Were there any particular aspects of the lives of Victorian foundlings that she found upsetting to research?
When mothers left their babies at the Foundling Hospital they sometimes left a token for the baby to remember them by. A token might be a blanket, a teething ring or almost anything. Jacqueline found the tokens mothers left for their babies immensely touching. These women knew they would never see the children again. She was also moved by the audio recordings made by Foundlings of the 20th century. She has met several real foundlings face to face and listened to their stories with great interest.
Had she came across any pictures or objects in the Museum’s collection that struck her as particularly significant? She was struck by a black and white illustration of Sunday lunch at the Foundling Hospital with all the children on display. She also spent ages looking at the large wall with all the chosen names for the foundlings – some so strange, some very prosaic. There’s no Hetty Feather of course, but Jacqueline thinks her name would definitely fit the list.
I suggested that Books for Keeps readers would like to know what it’s like as an author to have a museum exhibition curated around her work. Did Jacqueline influence any aspect of the exhibition? Or did she just leave it to the professionals?
Jacqueline found it a marvellous experience to have a museum exhibition about her work. This is not the first time it has happened. There was a big exhibition of Jacqueline’s work at the Seven Stories Museum, the National Centre for Children’s Books in Newcastle, she had all sorts of input and made many suggestions. The exhibition started, at Jacqueline’s suggestion, with a mock-up of her childhood bedroom, featuring her shelf of books, her writing notebooks and her sparse furniture. After a journey through her life and books, the exhibition ended with another mock-up, this time of her bedroom now, with many more books and a computer and much nicer furniture, to show that I was still very much the same person, just a little wealthier. But the Picturing Hetty Feather exhibition features some of the sets from the studios where the Hetty Feather series was filmed and the Foundling Museum’s own material. In this instance it was better to leave the design of the exhibition to the Museum staff.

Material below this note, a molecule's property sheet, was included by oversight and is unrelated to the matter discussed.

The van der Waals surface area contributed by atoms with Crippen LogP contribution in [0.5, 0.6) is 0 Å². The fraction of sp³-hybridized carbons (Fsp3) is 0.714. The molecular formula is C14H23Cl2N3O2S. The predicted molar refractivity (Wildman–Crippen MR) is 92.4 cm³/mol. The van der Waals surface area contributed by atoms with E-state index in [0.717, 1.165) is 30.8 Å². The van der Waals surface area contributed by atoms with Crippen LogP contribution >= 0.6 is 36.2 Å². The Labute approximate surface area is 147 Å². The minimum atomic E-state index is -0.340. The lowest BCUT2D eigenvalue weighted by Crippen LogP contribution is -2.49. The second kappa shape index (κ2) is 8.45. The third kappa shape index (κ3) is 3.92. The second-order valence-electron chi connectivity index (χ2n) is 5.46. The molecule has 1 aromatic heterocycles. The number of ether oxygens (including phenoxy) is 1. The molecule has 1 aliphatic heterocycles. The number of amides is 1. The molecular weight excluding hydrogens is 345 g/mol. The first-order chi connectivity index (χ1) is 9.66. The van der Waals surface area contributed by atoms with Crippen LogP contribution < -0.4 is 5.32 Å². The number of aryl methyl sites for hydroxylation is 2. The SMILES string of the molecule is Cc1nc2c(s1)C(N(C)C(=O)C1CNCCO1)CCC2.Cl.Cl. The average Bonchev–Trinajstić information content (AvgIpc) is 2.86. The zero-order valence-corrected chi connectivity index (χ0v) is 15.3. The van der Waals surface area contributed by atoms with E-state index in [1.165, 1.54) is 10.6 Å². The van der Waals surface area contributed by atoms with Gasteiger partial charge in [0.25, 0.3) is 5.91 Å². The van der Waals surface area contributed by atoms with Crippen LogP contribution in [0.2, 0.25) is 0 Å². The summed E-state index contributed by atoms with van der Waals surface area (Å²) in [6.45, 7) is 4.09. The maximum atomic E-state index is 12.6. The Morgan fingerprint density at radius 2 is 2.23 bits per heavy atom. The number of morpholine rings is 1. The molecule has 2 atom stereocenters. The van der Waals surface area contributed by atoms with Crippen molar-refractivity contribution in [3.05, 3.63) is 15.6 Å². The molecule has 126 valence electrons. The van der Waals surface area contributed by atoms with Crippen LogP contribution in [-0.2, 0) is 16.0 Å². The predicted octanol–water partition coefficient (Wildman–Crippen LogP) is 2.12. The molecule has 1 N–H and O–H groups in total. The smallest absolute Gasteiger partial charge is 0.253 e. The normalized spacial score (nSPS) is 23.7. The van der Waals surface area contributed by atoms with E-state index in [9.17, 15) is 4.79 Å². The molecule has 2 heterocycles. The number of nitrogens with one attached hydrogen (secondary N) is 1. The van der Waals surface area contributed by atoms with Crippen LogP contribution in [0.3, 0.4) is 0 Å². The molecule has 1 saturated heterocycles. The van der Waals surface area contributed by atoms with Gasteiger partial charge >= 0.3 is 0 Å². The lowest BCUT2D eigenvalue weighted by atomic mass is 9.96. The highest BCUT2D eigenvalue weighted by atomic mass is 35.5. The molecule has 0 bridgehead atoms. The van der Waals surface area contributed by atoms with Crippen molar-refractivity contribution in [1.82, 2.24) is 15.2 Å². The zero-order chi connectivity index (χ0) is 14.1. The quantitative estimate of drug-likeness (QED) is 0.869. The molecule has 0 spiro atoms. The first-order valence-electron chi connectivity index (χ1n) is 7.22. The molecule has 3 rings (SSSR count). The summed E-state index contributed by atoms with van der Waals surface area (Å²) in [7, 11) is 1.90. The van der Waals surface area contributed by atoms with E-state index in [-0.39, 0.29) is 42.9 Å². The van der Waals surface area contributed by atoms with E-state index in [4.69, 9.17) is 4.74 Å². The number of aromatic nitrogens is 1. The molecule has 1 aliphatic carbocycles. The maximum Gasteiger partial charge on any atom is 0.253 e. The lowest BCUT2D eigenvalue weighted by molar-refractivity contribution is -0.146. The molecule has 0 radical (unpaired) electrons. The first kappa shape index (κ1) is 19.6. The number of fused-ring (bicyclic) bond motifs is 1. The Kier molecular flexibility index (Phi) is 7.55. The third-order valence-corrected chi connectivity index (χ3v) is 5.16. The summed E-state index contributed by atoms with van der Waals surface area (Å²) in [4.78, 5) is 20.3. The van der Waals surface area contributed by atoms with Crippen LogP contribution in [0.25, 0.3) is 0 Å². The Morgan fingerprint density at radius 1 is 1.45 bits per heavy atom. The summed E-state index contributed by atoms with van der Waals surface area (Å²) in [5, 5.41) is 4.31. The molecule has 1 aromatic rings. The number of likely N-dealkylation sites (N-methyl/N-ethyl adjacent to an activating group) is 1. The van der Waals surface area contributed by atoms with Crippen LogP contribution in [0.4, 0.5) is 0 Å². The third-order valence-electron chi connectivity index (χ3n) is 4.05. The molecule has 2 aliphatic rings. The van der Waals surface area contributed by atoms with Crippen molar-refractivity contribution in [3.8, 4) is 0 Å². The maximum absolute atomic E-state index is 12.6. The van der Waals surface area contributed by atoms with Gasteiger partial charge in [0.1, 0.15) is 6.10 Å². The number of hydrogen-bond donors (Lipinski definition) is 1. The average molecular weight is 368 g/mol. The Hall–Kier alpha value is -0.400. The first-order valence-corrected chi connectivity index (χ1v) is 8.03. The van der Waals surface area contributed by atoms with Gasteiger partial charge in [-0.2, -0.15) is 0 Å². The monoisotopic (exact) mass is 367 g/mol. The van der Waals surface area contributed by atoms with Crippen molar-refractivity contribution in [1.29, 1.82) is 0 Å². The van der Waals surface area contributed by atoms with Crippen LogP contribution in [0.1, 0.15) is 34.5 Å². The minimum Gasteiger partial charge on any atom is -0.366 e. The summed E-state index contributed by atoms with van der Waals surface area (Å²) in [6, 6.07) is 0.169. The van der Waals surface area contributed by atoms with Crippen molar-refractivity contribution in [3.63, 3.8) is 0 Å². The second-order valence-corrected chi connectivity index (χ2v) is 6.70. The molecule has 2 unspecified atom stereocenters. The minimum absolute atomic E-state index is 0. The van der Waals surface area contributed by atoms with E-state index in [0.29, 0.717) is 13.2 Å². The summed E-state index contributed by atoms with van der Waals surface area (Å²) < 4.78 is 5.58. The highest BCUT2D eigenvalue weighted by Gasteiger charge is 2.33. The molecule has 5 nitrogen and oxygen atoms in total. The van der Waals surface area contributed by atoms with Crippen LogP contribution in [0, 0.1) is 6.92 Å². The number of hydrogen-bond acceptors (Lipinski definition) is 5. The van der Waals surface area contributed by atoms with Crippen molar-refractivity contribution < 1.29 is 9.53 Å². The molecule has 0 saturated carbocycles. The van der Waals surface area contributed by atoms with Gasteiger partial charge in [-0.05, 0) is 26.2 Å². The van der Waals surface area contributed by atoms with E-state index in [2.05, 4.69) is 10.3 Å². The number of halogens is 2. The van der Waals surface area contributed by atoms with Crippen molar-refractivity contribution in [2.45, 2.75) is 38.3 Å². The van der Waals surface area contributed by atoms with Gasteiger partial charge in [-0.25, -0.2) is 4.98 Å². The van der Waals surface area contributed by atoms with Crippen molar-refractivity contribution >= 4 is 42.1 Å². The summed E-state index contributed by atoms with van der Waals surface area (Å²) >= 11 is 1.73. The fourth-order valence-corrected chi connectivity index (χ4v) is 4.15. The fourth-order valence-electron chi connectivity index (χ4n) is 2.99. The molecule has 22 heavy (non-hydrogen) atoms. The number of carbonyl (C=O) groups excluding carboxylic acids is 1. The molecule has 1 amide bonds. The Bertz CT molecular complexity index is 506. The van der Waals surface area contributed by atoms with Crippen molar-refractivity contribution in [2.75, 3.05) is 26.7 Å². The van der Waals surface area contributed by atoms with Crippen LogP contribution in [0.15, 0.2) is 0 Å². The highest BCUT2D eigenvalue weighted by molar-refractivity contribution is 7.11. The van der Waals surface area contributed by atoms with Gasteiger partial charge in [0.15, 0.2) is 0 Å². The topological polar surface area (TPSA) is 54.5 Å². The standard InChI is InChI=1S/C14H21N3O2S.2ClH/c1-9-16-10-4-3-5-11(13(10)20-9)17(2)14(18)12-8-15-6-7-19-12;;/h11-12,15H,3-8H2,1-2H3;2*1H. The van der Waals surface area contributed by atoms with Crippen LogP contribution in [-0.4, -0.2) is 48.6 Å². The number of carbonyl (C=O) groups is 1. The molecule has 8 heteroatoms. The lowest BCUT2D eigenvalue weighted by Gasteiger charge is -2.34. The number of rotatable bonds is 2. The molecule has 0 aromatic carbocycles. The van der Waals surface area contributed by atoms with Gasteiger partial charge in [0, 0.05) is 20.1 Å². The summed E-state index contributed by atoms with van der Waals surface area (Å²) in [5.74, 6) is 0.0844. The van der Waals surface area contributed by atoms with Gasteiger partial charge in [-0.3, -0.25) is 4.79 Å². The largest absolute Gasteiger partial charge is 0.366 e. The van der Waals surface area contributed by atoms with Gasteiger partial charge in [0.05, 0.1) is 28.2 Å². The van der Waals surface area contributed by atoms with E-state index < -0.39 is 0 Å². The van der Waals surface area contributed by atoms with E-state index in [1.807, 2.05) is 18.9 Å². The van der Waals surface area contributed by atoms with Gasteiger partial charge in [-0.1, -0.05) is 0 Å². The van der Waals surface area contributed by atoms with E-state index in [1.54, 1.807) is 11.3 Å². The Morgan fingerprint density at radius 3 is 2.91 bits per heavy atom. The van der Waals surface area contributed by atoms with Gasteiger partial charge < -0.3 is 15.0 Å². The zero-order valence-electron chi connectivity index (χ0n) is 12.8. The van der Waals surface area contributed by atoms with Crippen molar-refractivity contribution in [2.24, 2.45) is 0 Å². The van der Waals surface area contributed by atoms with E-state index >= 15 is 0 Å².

Finally I took advantage of this opportunity to ask Jacqueline what new books are in the Wilson pipeline? The next book to appear will be entitled Hetty Feather’s Christmas which will be published in October 2017. In the spring of 2018 there will be a sequel to Clover Moon entitled Rose Rivers, in which Hetty Feather will also make a guest appearance.
On behalf of the readers of Books for Keeps I thanked Jacqueline Wilson for answering our questions.
Dr Rebecca Butler writes and lectures on children’s literature.
The Hetty Feather books are published by Yearling.
The Picturing Hetty Feather exhibition runs at the Foundling Museum until 3 September 2017. Family events include a special event with Jacqueline Wilson on 22 August.